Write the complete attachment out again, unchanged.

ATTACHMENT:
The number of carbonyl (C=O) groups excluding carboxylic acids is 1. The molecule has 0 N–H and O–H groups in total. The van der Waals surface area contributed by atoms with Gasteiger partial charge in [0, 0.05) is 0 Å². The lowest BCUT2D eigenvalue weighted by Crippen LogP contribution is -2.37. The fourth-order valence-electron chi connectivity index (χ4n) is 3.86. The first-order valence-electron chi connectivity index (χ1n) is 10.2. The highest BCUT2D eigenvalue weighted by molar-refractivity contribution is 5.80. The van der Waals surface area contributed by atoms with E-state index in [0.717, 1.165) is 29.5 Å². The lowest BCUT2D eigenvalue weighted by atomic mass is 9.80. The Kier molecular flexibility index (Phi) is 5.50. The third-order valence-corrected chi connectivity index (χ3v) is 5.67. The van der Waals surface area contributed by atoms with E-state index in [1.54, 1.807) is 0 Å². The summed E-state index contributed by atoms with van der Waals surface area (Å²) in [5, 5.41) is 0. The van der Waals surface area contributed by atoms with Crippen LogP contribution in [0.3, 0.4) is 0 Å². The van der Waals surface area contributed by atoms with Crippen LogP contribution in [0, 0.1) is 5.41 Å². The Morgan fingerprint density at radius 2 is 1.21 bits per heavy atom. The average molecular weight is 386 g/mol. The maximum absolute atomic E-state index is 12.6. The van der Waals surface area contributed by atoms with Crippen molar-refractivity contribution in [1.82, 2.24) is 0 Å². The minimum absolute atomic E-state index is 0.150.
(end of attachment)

The number of carbonyl (C=O) groups excluding carboxylic acids is 1. The molecule has 0 N–H and O–H groups in total. The van der Waals surface area contributed by atoms with Gasteiger partial charge in [0, 0.05) is 0 Å². The lowest BCUT2D eigenvalue weighted by Crippen LogP contribution is -2.37. The fourth-order valence-electron chi connectivity index (χ4n) is 3.86. The first-order valence-electron chi connectivity index (χ1n) is 10.2. The highest BCUT2D eigenvalue weighted by molar-refractivity contribution is 5.80. The van der Waals surface area contributed by atoms with E-state index in [0.717, 1.165) is 29.5 Å². The lowest BCUT2D eigenvalue weighted by atomic mass is 9.80. The Kier molecular flexibility index (Phi) is 5.50. The third-order valence-corrected chi connectivity index (χ3v) is 5.67. The van der Waals surface area contributed by atoms with E-state index in [1.54, 1.807) is 0 Å². The summed E-state index contributed by atoms with van der Waals surface area (Å²) in [5, 5.41) is 0. The van der Waals surface area contributed by atoms with Crippen LogP contribution in [0.3, 0.4) is 0 Å². The van der Waals surface area contributed by atoms with Crippen LogP contribution in [0, 0.1) is 5.41 Å². The Morgan fingerprint density at radius 2 is 1.21 bits per heavy atom. The average molecular weight is 386 g/mol. The maximum absolute atomic E-state index is 12.6. The van der Waals surface area contributed by atoms with Crippen molar-refractivity contribution in [1.82, 2.24) is 0 Å². The minimum absolute atomic E-state index is 0.150.